By Tom Price, March 27, 2009
Forty-three years ago, Time magazine posed a provocative question on its cover: “Is God Dead?” The answer turned out to be: “not so much.”
This February, the magazine's cover pondered ways to stave off the death of newspapers. With the industry copiously bleeding red ink, reporters and editors losing jobs by the thousands and online news becoming increasingly popular — and controversial — Time's editors aren't the only people wondering about journalism's future. Certainly the recent news has been grim:
- The Rocky Mountain News shut down on Feb. 27 after reporting about the Denver region for 150 years
- The 146-year-old Seattle Post-Intelligencer turned off its presses on March 17, becoming a Web-only publication.
- The Christian Science Monitor, a highly regarded national daily newspaper since 1908, plans in April to become a Web and e-mail publication, offering only a weekly, magazine-like, printed edition.
- Thirty-three newspapers — including the Los Angeles Times, Chicago Tribune and Philadelphia Inquirer — sought Chapter 11 bankruptcy protection from December through February.
- Even the mighty New York Times, heavily in debt, in early 2009 borrowed an additional $250 million at 14 percent interest from Mexican billionaire Carlos Slim Helu, once described by The Times itself as having a “robber baron reputation.”
The collapse of newspapers threatens to leave “a dramatically diminished version of democracy in its wake,” John Nichols and Robert McChesney warned.
“Journalism is collapsing, and with it comes the most serious threat in our lifetimes to self-government,” wrote Nichols, The Nation's Washington correspondent, and McChesney, a University of Illinois communications professor. “As journalists are laid off and newspapers cut back or shut down, whole sectors of our civic life go dark.
Thomas Jefferson once famously remarked that, if he had to choose between government without newspapers or newspapers without government, he wouldn't hesitate to preserve newspapers. In the subsequent 222 years, Americans have had both, and newspapers have been citizens' primary source of information about government at all levels.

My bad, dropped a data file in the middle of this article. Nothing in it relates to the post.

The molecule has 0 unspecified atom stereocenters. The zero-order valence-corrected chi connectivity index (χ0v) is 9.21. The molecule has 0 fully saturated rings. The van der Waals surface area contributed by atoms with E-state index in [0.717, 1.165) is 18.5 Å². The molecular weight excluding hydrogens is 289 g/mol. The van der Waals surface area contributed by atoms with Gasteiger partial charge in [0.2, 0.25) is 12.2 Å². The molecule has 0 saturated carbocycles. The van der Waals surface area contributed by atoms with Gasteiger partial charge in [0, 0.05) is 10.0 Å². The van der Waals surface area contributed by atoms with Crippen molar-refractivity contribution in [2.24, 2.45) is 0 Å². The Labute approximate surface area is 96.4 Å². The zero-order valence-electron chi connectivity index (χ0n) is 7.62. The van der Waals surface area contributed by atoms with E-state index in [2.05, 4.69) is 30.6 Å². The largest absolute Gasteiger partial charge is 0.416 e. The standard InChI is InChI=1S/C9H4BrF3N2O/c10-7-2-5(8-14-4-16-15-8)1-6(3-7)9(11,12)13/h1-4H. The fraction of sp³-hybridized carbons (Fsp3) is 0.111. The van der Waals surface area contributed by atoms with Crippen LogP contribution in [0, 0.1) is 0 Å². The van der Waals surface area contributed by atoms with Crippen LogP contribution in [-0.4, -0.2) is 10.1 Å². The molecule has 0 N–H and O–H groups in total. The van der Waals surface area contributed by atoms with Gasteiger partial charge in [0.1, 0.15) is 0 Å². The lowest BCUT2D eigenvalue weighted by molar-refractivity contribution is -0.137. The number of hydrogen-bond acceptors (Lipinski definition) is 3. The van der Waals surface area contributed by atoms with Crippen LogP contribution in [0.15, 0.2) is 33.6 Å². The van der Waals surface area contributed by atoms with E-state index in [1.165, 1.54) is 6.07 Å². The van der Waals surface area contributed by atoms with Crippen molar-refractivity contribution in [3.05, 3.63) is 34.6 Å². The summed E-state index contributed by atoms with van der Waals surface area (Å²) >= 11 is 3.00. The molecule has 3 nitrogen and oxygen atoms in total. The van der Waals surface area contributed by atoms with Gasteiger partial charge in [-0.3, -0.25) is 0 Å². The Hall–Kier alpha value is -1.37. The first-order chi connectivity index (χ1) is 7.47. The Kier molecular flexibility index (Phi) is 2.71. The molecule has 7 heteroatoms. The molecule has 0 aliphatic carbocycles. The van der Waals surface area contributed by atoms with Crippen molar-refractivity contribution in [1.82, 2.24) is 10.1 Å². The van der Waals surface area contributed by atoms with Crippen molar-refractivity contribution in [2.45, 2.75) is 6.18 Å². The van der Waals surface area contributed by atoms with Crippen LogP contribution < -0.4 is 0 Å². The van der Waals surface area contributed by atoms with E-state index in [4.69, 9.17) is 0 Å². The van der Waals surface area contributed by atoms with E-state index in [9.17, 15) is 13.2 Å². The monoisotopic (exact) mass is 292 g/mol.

Many journalists, scholars, lobbyists and government officials worry that the decline of newspapers will leave citizens without sufficient information for effective self-government. They also worry that the fragmented nature of Internet and cable television audiences could turn the clock back to the late-18th and early-19th centuries, when a large number of partisan newspapers printed more opinion than news, and many readers read only publications with which they agreed.
As more Americans turn to the Internet and cable television for news, however, others are hopeful that new forms of journalism will fill the gaps. They envision cable news channels, bloggers, other online content providers and newspapers' own Web sites picking up the slack.
Ironically, newspapers' readership appears to be higher now than ever before as more and more readers access their papers online. U.S. daily newspapers sell about 51 million copies a day, while hosting nearly 75 million unique visitors on their Web sites each month. The New York Times sells about a million newspapers daily and about 1.4 million on Sunday, while its Web site attracts 20 million unique visitors monthly.
Circulation and advertising revenues have been in a steady decline, however, and newspapers have not figured out how to profit from their Web sites. Only about 10 percent of newspaper advertising revenues are earned on the Internet.
Journalists, scholars, entrepreneurs and philanthropists are looking for ways to finance high-quality, comprehensive reporting online. In addition to the traditional for-profit model, they are experimenting with nonprofit news organizations and philanthropic support of journalistic enterprises. Some are discussing government funding.
No less an Internet luminary than Google CEO Eric Schmidt views the loss of newspapers as “a real tragedy.” “Journalism is a central part of democracy,” he said. “I don't think bloggers make up the difference.”